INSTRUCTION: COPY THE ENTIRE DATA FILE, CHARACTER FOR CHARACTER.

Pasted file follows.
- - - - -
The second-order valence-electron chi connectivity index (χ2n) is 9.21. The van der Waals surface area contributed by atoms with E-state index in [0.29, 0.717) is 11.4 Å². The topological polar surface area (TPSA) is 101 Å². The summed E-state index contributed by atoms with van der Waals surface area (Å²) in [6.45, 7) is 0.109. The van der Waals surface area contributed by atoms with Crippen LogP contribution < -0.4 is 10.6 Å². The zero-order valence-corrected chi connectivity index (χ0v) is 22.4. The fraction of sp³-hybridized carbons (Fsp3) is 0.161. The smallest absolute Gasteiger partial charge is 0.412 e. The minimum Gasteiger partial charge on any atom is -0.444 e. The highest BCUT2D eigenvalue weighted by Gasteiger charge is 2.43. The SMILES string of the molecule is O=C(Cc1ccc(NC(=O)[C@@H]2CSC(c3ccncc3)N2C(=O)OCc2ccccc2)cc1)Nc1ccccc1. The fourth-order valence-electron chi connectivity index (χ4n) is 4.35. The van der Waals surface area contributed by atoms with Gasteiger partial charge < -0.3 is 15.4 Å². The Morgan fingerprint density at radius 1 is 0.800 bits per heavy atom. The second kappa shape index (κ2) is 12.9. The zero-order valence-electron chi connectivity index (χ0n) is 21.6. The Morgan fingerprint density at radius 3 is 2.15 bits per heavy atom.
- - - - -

The second-order valence-electron chi connectivity index (χ2n) is 9.21. The van der Waals surface area contributed by atoms with E-state index in [0.29, 0.717) is 11.4 Å². The topological polar surface area (TPSA) is 101 Å². The summed E-state index contributed by atoms with van der Waals surface area (Å²) in [6.45, 7) is 0.109. The van der Waals surface area contributed by atoms with Crippen LogP contribution < -0.4 is 10.6 Å². The zero-order valence-corrected chi connectivity index (χ0v) is 22.4. The fraction of sp³-hybridized carbons (Fsp3) is 0.161. The smallest absolute Gasteiger partial charge is 0.412 e. The minimum Gasteiger partial charge on any atom is -0.444 e. The highest BCUT2D eigenvalue weighted by Gasteiger charge is 2.43. The SMILES string of the molecule is O=C(Cc1ccc(NC(=O)[C@@H]2CSC(c3ccncc3)N2C(=O)OCc2ccccc2)cc1)Nc1ccccc1. The fourth-order valence-electron chi connectivity index (χ4n) is 4.35. The van der Waals surface area contributed by atoms with Gasteiger partial charge < -0.3 is 15.4 Å². The Morgan fingerprint density at radius 1 is 0.800 bits per heavy atom. The second kappa shape index (κ2) is 12.9. The zero-order valence-electron chi connectivity index (χ0n) is 21.6. The Morgan fingerprint density at radius 3 is 2.15 bits per heavy atom.